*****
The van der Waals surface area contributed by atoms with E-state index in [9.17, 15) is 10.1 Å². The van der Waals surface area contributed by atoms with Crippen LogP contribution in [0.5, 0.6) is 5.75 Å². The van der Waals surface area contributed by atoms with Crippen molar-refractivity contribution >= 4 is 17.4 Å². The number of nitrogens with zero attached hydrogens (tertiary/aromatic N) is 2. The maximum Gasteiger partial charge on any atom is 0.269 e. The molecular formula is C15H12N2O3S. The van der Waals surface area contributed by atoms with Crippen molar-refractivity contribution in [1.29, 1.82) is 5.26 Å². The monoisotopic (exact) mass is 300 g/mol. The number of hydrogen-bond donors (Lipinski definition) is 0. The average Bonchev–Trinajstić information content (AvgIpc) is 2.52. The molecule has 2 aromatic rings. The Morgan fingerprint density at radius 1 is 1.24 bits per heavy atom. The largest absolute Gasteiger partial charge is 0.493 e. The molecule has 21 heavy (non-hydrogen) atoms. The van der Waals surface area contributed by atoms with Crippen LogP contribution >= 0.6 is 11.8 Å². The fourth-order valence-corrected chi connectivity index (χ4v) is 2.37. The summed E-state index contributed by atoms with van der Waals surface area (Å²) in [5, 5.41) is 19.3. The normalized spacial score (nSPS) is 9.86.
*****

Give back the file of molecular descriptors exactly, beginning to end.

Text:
The van der Waals surface area contributed by atoms with E-state index in [9.17, 15) is 10.1 Å². The van der Waals surface area contributed by atoms with Crippen LogP contribution in [0.5, 0.6) is 5.75 Å². The van der Waals surface area contributed by atoms with Crippen molar-refractivity contribution >= 4 is 17.4 Å². The number of nitrogens with zero attached hydrogens (tertiary/aromatic N) is 2. The maximum Gasteiger partial charge on any atom is 0.269 e. The molecular formula is C15H12N2O3S. The van der Waals surface area contributed by atoms with Crippen molar-refractivity contribution in [1.29, 1.82) is 5.26 Å². The monoisotopic (exact) mass is 300 g/mol. The number of hydrogen-bond donors (Lipinski definition) is 0. The average Bonchev–Trinajstić information content (AvgIpc) is 2.52. The molecule has 2 aromatic rings. The Morgan fingerprint density at radius 1 is 1.24 bits per heavy atom. The largest absolute Gasteiger partial charge is 0.493 e. The molecule has 21 heavy (non-hydrogen) atoms. The van der Waals surface area contributed by atoms with Crippen LogP contribution >= 0.6 is 11.8 Å². The fourth-order valence-corrected chi connectivity index (χ4v) is 2.37. The summed E-state index contributed by atoms with van der Waals surface area (Å²) in [5, 5.41) is 19.3. The normalized spacial score (nSPS) is 9.86.